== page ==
This is the voice of one who has no interests nor political power, nor even less military force. It is a voice which is heard here again in this hall thanks to your courtesy. Here where practically all the nations, great and small, of the world come together, my words are meant to be the echo of the moral conscience of humanity "in the pure sense," if you will grant me that expression. My words bear with them no special interests or concerns of a nature which could mar their witness value and make them less credible.
A conscience illumined and guided by Christian faith, without doubt, but which is by that fact nonetheless profoundly human. It is therefore a conscience which is shared by all men and women of sincerity and good will.
My voice is the echo of the concerns and aspirations, the hopes and the fears of millions of men and women who, from every walk of life, are looking toward this Assembly asking, as they hope, if there will come forth some reassuring light or if there will be a new and more worrisome disappointment. Without claiming a mandate from all these people, I believe I can make myself the faithful interpreter to you of the feelings which are theirs.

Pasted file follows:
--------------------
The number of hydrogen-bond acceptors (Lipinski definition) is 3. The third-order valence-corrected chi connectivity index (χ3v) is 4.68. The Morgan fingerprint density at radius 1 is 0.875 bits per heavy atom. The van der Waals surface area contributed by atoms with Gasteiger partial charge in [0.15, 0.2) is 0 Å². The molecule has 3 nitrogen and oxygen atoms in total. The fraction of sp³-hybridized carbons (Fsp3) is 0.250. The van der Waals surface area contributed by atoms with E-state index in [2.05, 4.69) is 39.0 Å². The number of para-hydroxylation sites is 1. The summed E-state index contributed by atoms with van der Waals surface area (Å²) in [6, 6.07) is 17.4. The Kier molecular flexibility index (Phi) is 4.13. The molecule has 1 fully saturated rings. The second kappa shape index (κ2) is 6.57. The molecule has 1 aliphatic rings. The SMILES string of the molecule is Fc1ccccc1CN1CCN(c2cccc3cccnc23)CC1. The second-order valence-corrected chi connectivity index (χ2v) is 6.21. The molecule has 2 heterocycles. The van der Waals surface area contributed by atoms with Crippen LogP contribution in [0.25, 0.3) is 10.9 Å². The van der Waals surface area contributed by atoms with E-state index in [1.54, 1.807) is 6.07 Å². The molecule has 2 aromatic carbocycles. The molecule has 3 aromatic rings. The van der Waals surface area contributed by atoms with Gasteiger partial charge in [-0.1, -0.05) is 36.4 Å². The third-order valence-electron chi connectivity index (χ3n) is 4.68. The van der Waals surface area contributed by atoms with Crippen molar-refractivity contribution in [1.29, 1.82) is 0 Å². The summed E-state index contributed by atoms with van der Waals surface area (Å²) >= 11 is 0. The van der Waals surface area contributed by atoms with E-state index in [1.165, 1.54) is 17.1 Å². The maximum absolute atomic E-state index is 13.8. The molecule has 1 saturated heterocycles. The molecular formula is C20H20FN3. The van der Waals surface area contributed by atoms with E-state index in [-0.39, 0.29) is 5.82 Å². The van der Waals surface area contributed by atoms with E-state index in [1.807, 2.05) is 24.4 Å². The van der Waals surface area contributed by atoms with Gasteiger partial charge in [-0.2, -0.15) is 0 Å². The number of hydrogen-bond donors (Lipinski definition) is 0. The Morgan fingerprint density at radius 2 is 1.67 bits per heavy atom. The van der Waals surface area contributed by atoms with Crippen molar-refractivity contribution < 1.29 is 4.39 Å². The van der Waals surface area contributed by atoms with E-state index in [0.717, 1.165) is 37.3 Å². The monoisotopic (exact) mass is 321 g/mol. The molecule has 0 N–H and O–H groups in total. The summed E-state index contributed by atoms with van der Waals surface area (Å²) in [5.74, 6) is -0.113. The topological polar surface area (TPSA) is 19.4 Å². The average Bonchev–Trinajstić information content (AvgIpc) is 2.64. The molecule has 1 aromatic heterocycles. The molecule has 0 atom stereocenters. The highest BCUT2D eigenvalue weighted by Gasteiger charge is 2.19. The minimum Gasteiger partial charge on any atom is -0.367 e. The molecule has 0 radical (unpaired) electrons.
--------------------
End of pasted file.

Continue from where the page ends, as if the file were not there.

I neither wish nor am I able to enter into the technical and political aspects of the problem of disarmament as they stand before you today. However, I would like to call your attention to some ethical principles which are at the heart of every discussion and every decision that might be looked for in this field.
2. My point of departure is rooted in a statement unanimously agreed upon not only by your citizens but also by the governments that you lead or you represent: the world wants peace; the world needs peace.
In our modern world to refuse peace means not only to provoke the sufferings and the loss that-today more than ever-war, even a limited one, implies: it could also involve the total destruction of entire regions, not to mention the threat of possible or probable catastrophes in ever vaster and possibly even universal proportions.
Those who are responsible for the life of peoples seem above all to be engaged in a frantic search for political means and technical solutions which would allow the results of eventual conflicts "to be contained." While having to recognize the limits of their efforts in this direction, they persist in believing that in the long run war is inevitable. Above all this is found in the specter of a possible military confrontation between the two major camps which divide the world today and continues to haunt the future of humanity.
Certainly no power, and no statesman, would be of a mind to admit to planning war or to wanting to take such an initiative. Mutual distrust, however, makes us believe or fear that because others might nourish designs or desires of this type, each, especially among the great powers, seems to envisage no other possible solution than through necessity to prepare sufficiently strong defense to be able to respond to an eventual attack.